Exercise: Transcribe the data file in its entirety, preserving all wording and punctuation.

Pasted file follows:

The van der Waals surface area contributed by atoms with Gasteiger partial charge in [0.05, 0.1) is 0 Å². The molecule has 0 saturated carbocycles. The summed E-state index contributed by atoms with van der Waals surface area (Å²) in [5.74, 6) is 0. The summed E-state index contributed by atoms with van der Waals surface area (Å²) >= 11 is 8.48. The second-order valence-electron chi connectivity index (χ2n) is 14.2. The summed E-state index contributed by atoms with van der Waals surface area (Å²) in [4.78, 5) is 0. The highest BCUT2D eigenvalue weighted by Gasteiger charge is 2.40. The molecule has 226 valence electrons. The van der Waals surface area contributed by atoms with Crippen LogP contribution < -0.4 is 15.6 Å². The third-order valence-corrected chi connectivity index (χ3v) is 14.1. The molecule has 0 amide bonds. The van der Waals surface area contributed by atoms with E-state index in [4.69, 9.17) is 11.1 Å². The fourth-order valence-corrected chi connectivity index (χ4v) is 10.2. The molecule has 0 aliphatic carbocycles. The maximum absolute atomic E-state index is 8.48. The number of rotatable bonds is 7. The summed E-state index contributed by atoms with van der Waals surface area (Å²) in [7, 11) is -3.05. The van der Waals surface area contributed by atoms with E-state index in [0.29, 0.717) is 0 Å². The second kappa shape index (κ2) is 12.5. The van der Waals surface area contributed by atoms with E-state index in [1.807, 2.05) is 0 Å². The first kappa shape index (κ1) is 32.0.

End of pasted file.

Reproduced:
The van der Waals surface area contributed by atoms with Gasteiger partial charge in [0.05, 0.1) is 0 Å². The molecule has 0 saturated carbocycles. The summed E-state index contributed by atoms with van der Waals surface area (Å²) in [5.74, 6) is 0. The summed E-state index contributed by atoms with van der Waals surface area (Å²) >= 11 is 8.48. The second-order valence-electron chi connectivity index (χ2n) is 14.2. The summed E-state index contributed by atoms with van der Waals surface area (Å²) in [4.78, 5) is 0. The highest BCUT2D eigenvalue weighted by Gasteiger charge is 2.40. The molecule has 226 valence electrons. The van der Waals surface area contributed by atoms with Crippen LogP contribution < -0.4 is 15.6 Å². The third-order valence-corrected chi connectivity index (χ3v) is 14.1. The molecule has 0 amide bonds. The van der Waals surface area contributed by atoms with E-state index in [4.69, 9.17) is 11.1 Å². The fourth-order valence-corrected chi connectivity index (χ4v) is 10.2. The molecule has 0 aliphatic carbocycles. The maximum absolute atomic E-state index is 8.48. The number of rotatable bonds is 7. The summed E-state index contributed by atoms with van der Waals surface area (Å²) in [7, 11) is -3.05. The van der Waals surface area contributed by atoms with E-state index in [0.29, 0.717) is 0 Å². The second kappa shape index (κ2) is 12.5. The van der Waals surface area contributed by atoms with E-state index in [1.807, 2.05) is 0 Å². The first kappa shape index (κ1) is 32.0.